Thanks again Tim and Jim for recognizing not just the great wines from Paso, but also the great people and their dirt-under-the-fingernails humility.
Denner is my personal favorite.
Joe-janelle Becerra
Burlingame, CA —  February 24, 2011 11:52am ET
We travel to Paso Robles wine region at least once a year. I love the Rhone wines produced here. One winery under the radar is Pipestone. It is a biodynamic vineyard focusing on Rhone varietals. Try it next time in Paso.

One thing that surprises me is the cost of the Paso Robles wines. In many cases they rival the prices in the Napa Valley. How do these wineries survive and who is able to afford these wines?

By the way, the local Albertsons in Paso Robles is by far and away the best wine department in any supermarket I have been to. They even have a tasting bar and feature a local winemaker. The discounts on local wines are astonishing. Read about them here. http://bit.ly/i3FfFb
Justin Smith
Paso Robles, CA —  February 24, 2011 1:56pm ET
Hey, thanks Tim for shining some more light on our area. It is so wonderful to be getting such great recognition for Paso!

Cheers everyone!

Tim Fish
Santa Rosa, CA —  February 24, 2011 5:40pm ET
Thanks for all the comments. And cheers to you Justin.
Craig Phillips
Pasadena, CA —  February 24, 2011 5:48pm ET
Great wines to be had throughout the area for sure. My personal favorites are Herman Story, Terry Hoage, Epoch, and Denner, but it's the people and their hospitality that keep me coming back. Justin's comment above is a perfect example what you can expect from the locals, no matter how "famous" or how much good press they've had lately. Keep up the good work!
Jennifer Tincknell
Healdsburg, CA —  February 24, 2011 8:02pm ET
I'm currently selling wine for a small winery in Paso Robles called VitaLuce Cellars. This brand has no winery and has been a bit of a sleeper because it wasn't well represented. I'm seeking distributors, both in CA and out that appreciate big, rich and chewy red blends, syrahs and cabernet sauvignon that are hedonistic and elegant that can retail for $15-$20 a bottle. Everyone that has tasted the wines loves them, especially friends and family but I'm getting push back from the trade because the AVA is relatively unknown and perhaps misunderstood. I find it hard to understand their reluctance to sell the wines, given that their books contain very obscure wines and grapes. Personally, I can't wait to return to Paso Robles again to learn more about the region and the see what's new. I really appreciate this article, and enjoyed the discussion.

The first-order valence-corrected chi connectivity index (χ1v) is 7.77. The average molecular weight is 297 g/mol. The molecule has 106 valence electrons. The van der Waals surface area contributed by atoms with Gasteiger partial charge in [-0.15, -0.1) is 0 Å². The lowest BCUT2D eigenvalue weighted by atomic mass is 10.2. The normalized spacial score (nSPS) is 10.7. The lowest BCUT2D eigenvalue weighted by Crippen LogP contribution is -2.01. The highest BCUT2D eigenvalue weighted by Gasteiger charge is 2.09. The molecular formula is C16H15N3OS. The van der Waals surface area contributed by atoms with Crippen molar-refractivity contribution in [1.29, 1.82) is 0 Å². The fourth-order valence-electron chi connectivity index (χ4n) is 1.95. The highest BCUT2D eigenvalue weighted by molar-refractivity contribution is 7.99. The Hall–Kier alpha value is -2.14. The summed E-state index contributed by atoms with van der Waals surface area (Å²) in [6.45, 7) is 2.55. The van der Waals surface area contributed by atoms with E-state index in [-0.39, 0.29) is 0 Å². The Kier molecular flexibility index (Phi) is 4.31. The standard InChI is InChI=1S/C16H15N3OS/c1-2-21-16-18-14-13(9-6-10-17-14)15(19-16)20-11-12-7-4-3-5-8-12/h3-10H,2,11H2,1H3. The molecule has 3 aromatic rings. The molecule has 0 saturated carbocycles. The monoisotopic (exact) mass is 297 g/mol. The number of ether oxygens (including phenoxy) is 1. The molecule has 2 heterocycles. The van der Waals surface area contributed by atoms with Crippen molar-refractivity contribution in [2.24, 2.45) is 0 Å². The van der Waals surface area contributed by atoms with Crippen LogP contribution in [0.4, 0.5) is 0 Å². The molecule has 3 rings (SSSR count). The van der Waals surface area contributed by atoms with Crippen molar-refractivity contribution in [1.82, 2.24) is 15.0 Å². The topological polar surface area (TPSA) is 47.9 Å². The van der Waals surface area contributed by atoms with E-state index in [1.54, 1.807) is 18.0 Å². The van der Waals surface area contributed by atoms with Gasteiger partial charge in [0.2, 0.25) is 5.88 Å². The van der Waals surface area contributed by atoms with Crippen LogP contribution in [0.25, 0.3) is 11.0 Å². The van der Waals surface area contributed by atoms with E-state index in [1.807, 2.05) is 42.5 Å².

John Kmiecik
Chicago, IL —  February 25, 2011 8:30am ET
I agree with you Philip/Alex....I love Rabbit Ridge for my value wines...It's the only wine club I belong to.
D S Cuppy
Phoenix, AZ —  February 25, 2011 6:54pm ET
Paso isn't as out of the way as people think. We flew into San Jose recently and headed south for just 2.5 hours to Paso. It makes for a great wine tasting trip... well worth a little drive.
D S Cuppy
Phoenix, AZ —  February 25, 2011 6:55pm ET
Paso isn't as out of the way as people think. We flew into San Jose recently and headed south for just 2.5 hours to Paso. It makes for a great wine tasting trip... well worth a little drive.
David Dickson
Sacramento, CA —  February 25, 2011 7:00pm ET
Just made a quick trip to Paso myself. I try to get there a couple of times a year. Each time I go it seems that I find another great winery that I had not heard of the previous year. I agree with Craig that the people are friendly and the wines are of good quality, albeit somewhat pricey in some instances. Loved Denner and Terry Hoage especially. Also had good experiences at Adelaida and Tablas Creek this last time.
Also, stop by Panolivo for a great lunch and wonderful baked goods. I should stop praising the town. One of the things I like best is that, unlike trying to visit Napa, there are not hordes of people clogging up the roadways and tasting rooms. More like Napa in the old days...not that I'm old enough to remember when the highlight of a Napa trip was the tour at Christian Brothers and tasting at Louis Martini's.
Tim Ballard
Gilroy Ca —  February 25, 2011 8:21pm ET
Pipestone winery is worth seeking for Rhone lovers. Jeff's Mourvedre and Grenache based wines can challenge those made in Southern Rhone wine regions of Vacqueyras and Gigondas. Try them.


Rick Hooper
Sea Isle City, NJ USA —  February 28, 2011 12:51pm ET